Now that I am ensconced in Riyadh thoughts naturally gravitated to Yorkshire and the Rhubarb industry – prompted by BBC Radio 4’s On Your Farm programme on Rhubarb .
Rhubarb is fashionable again today after a major decline after world war two. . Appearing in many guises in the most up-scale restaurants as well as in the greengrocers and yogurt pots. However it likely that the younger generations don’t know what it is in the greengrocers or what to do with it. It is virtually unknown in the rest of the world, though there are Rhubarb festivals in various parts of US and Canada as well as Wakefield, Yorkshire. Just 1,809 acres are planted across the United States
In studies that compare rhubarb to cranberries, rhubarb offers far more potassium and folate, as well as significantly higher levels of lutein, zeaxanthin, vitamin A, calcium, vitamin K, beta-carotene and magnesium. Rhubarb is also a good source of dietary fibre and vitamin C. It is low in fat and has been shown to have cholesterol-lowering effects. Most recent findings place rhubarb in the anti-cancer food group as it contains ample amounts of polyphenols: powerful antioxidants known for stopping and preventing the growth of cancer cells. Rhubarb is a viable product for health conscious consumers.
It can grow in your garden but a speciality is forced rhubarb which appears earlier in the spring and is much sweeter. It appears to be unique to the UK.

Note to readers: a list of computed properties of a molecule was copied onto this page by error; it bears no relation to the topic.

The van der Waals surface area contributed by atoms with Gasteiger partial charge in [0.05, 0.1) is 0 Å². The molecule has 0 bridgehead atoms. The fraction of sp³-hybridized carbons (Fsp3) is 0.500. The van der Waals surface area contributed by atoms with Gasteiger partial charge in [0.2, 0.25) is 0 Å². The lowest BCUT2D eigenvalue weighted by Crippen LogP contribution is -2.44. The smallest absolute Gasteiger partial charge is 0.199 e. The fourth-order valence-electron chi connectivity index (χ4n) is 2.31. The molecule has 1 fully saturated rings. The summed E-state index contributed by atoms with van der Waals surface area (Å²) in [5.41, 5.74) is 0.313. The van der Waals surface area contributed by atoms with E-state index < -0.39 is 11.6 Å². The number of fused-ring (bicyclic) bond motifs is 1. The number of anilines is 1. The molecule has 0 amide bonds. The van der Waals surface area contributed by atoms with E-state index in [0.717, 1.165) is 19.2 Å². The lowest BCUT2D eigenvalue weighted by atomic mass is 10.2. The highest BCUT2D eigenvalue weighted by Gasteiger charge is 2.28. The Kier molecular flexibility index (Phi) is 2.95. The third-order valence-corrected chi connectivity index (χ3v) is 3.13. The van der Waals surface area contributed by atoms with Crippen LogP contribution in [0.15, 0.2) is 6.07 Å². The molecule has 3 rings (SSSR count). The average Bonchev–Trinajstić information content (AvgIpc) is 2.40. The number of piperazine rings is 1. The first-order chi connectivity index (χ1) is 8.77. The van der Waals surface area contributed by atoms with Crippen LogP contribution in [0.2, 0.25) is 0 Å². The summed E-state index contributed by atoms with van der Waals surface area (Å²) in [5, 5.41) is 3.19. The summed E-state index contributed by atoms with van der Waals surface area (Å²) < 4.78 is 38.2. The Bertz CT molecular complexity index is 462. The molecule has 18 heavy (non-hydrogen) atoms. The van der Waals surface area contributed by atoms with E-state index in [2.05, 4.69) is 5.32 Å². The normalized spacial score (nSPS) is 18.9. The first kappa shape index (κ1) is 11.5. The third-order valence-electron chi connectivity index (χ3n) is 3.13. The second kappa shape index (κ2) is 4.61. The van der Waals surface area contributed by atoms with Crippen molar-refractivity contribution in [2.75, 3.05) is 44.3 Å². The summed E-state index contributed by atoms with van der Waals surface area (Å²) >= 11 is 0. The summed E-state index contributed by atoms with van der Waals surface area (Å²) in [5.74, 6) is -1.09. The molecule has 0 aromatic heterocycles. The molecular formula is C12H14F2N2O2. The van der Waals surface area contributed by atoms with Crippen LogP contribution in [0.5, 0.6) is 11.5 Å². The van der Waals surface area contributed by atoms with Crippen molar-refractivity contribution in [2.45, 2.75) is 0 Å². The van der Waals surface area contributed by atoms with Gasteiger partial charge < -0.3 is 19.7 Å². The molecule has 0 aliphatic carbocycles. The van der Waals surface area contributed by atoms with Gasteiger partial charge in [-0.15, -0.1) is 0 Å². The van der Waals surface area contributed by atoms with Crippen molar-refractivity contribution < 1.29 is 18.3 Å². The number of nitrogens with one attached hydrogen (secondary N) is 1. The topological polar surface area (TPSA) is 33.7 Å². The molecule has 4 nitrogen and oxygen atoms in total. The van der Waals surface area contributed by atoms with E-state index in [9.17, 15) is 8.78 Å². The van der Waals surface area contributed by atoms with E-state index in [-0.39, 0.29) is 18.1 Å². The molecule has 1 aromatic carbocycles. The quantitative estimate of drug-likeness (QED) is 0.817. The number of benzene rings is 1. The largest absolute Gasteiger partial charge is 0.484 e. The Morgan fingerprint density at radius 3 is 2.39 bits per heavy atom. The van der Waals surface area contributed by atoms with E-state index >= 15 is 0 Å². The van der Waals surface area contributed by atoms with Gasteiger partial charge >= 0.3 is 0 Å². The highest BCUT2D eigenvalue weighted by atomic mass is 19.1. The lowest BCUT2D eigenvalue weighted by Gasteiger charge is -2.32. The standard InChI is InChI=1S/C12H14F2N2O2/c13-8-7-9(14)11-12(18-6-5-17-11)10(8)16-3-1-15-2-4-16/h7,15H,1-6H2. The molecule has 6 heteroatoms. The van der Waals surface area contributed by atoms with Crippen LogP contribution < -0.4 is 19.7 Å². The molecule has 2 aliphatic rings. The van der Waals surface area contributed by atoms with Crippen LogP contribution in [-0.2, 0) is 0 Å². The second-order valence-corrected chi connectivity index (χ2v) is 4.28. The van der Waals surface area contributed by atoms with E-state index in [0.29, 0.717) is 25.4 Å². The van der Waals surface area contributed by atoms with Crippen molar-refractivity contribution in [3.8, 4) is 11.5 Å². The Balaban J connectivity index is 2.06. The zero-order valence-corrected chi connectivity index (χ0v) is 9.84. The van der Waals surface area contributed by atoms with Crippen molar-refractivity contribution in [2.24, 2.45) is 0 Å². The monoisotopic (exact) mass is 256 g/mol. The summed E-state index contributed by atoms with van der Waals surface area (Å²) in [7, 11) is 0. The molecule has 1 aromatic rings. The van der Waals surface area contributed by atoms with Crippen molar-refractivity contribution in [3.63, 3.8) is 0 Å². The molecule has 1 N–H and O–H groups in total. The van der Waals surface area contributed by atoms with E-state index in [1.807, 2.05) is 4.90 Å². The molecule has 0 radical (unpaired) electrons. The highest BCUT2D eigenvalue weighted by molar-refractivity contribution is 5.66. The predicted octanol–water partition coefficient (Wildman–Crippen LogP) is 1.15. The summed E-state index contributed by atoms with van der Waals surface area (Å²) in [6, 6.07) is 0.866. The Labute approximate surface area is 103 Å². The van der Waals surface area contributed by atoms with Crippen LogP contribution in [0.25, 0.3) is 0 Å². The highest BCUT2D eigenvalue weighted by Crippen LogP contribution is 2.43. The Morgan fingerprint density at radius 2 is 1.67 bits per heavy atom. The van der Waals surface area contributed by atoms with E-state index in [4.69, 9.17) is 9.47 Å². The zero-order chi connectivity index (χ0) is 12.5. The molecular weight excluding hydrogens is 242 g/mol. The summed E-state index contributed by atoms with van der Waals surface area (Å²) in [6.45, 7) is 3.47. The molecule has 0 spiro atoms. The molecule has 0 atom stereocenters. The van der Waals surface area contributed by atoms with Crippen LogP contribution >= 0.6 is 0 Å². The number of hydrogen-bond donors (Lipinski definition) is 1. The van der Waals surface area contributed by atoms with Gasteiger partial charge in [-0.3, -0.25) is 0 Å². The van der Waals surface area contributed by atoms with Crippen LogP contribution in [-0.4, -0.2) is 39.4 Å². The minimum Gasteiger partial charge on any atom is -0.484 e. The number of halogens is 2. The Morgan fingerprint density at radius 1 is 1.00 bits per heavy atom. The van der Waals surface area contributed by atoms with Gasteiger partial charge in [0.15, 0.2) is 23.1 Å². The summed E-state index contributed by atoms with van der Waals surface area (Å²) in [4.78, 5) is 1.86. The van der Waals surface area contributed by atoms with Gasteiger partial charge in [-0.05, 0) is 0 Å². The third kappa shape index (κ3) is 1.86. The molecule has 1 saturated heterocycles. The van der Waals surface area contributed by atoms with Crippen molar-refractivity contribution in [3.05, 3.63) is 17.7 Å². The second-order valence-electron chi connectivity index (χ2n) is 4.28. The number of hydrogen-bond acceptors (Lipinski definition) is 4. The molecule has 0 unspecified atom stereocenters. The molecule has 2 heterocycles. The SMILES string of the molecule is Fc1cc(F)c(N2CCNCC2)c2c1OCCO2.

Forced rhubarb is a crop not quite like any other. The plants spend two years out in the fields without being harvested, allowing the roots to store energy. They’re then transferred into heated sheds, where they’re kept in complete darkness. In the warmth, the plants begin to grow, looking for light. The process results in distinctive pink stalks, which – unlike rhubarb grown outdoors – are white inside, and sweeter than the unforced variety. To avoid letting light near the plants, the crop is harvested by candlelight.
With soil and a microclimate well suited to rhubarb, the area between Leeds, Bradford and Wakefield became known as the ‘rhubarb triangle’. Production of forced rhubarb began here in 1877, and at its peak, in the years leading up to World War Two, rhubarb production covered an area of around 30 square miles. By the 1940s there were 200 tonnes leaving Yorkshire by train every day on the Rhubarb Express, much of it bound for Covent Garden in London. But with its connotations of wartime rationing and school dinners, rhubarb declined in popularity after the war, as new tropical fruits arrived on the shelves. From a peak of more than 200 forced rhubarb producers in area, there are now just eleven. And they can obtain premium prices
So – how did the eleven suppliers survive when the others fell by the wayside?
- They had to be committed and devoted to their product
- Recognising that foods go in and out of fashion – what ever happened to ‘chicken in a basket’, prawn cocktail and black forest gateau? They may be ‘out’ now – but they will come back in.
- To survive the long dip in popularity the suppliers diversified , developing other products to subsidise the Rhubarb business.
- They turned Rhubarb into a tourist business – Tours of the Rhubarb forcing sheds are big business.
- The process was automated as much as possible – to an industrial scale – without losing sight of the traditions – using candle light for example.
What is not happening is that Rhubarb is not being marketed yet as a Superfood. It is expensive now in the shops, just wait until it is and prices will be sky high – so get your rhubarb patch in your garden and be ready to rake it in – until then enjoy the fruits (or vegetables) of your labour.
Smart Coaching & Training coaches live in the real world and encourage you to do so to. We will encourage you to undertake ‘out-of-the box’ thinking on your business just as the Rhubarb growers ensured their survival by doing just that